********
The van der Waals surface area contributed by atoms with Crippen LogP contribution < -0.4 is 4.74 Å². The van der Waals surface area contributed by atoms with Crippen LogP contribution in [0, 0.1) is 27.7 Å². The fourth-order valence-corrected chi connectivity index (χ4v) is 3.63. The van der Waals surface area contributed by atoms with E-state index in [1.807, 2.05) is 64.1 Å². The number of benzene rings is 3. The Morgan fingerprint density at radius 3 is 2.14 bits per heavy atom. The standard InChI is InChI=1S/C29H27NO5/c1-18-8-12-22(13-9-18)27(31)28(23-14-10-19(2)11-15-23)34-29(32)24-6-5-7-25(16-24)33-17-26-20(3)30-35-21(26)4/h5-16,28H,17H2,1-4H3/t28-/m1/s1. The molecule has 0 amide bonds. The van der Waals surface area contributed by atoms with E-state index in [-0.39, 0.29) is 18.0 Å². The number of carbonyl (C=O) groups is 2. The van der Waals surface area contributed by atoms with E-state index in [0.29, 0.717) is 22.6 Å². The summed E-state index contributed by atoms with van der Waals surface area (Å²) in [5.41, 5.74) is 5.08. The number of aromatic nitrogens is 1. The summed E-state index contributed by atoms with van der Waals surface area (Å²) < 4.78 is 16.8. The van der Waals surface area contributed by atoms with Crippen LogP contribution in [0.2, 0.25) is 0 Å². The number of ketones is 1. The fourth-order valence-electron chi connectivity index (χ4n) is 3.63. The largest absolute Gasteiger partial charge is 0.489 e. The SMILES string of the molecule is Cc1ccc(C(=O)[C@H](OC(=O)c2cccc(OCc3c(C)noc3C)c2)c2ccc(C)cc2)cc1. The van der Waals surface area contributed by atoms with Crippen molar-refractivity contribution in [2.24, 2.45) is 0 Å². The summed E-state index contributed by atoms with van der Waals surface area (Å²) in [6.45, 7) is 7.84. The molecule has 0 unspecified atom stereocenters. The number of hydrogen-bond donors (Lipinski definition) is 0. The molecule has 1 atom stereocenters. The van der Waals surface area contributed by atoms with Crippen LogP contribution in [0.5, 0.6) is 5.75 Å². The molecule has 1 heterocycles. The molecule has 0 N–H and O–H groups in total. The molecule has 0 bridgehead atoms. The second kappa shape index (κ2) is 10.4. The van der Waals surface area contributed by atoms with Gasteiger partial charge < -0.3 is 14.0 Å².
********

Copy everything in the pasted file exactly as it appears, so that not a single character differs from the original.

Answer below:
The van der Waals surface area contributed by atoms with Crippen LogP contribution < -0.4 is 4.74 Å². The van der Waals surface area contributed by atoms with Crippen LogP contribution in [0, 0.1) is 27.7 Å². The fourth-order valence-corrected chi connectivity index (χ4v) is 3.63. The van der Waals surface area contributed by atoms with E-state index in [1.807, 2.05) is 64.1 Å². The number of benzene rings is 3. The Morgan fingerprint density at radius 3 is 2.14 bits per heavy atom. The standard InChI is InChI=1S/C29H27NO5/c1-18-8-12-22(13-9-18)27(31)28(23-14-10-19(2)11-15-23)34-29(32)24-6-5-7-25(16-24)33-17-26-20(3)30-35-21(26)4/h5-16,28H,17H2,1-4H3/t28-/m1/s1. The molecule has 0 amide bonds. The van der Waals surface area contributed by atoms with E-state index in [-0.39, 0.29) is 18.0 Å². The number of carbonyl (C=O) groups is 2. The van der Waals surface area contributed by atoms with E-state index in [0.29, 0.717) is 22.6 Å². The summed E-state index contributed by atoms with van der Waals surface area (Å²) in [5.41, 5.74) is 5.08. The number of aromatic nitrogens is 1. The summed E-state index contributed by atoms with van der Waals surface area (Å²) < 4.78 is 16.8. The van der Waals surface area contributed by atoms with Crippen LogP contribution in [0.2, 0.25) is 0 Å². The number of ketones is 1. The fourth-order valence-electron chi connectivity index (χ4n) is 3.63. The largest absolute Gasteiger partial charge is 0.489 e. The SMILES string of the molecule is Cc1ccc(C(=O)[C@H](OC(=O)c2cccc(OCc3c(C)noc3C)c2)c2ccc(C)cc2)cc1. The van der Waals surface area contributed by atoms with Crippen molar-refractivity contribution in [2.24, 2.45) is 0 Å². The summed E-state index contributed by atoms with van der Waals surface area (Å²) in [6.45, 7) is 7.84. The molecule has 0 unspecified atom stereocenters. The number of hydrogen-bond donors (Lipinski definition) is 0. The molecule has 1 atom stereocenters. The van der Waals surface area contributed by atoms with Crippen LogP contribution in [0.5, 0.6) is 5.75 Å². The molecule has 1 heterocycles. The molecule has 0 N–H and O–H groups in total. The molecule has 0 bridgehead atoms. The second kappa shape index (κ2) is 10.4. The van der Waals surface area contributed by atoms with Gasteiger partial charge < -0.3 is 14.0 Å².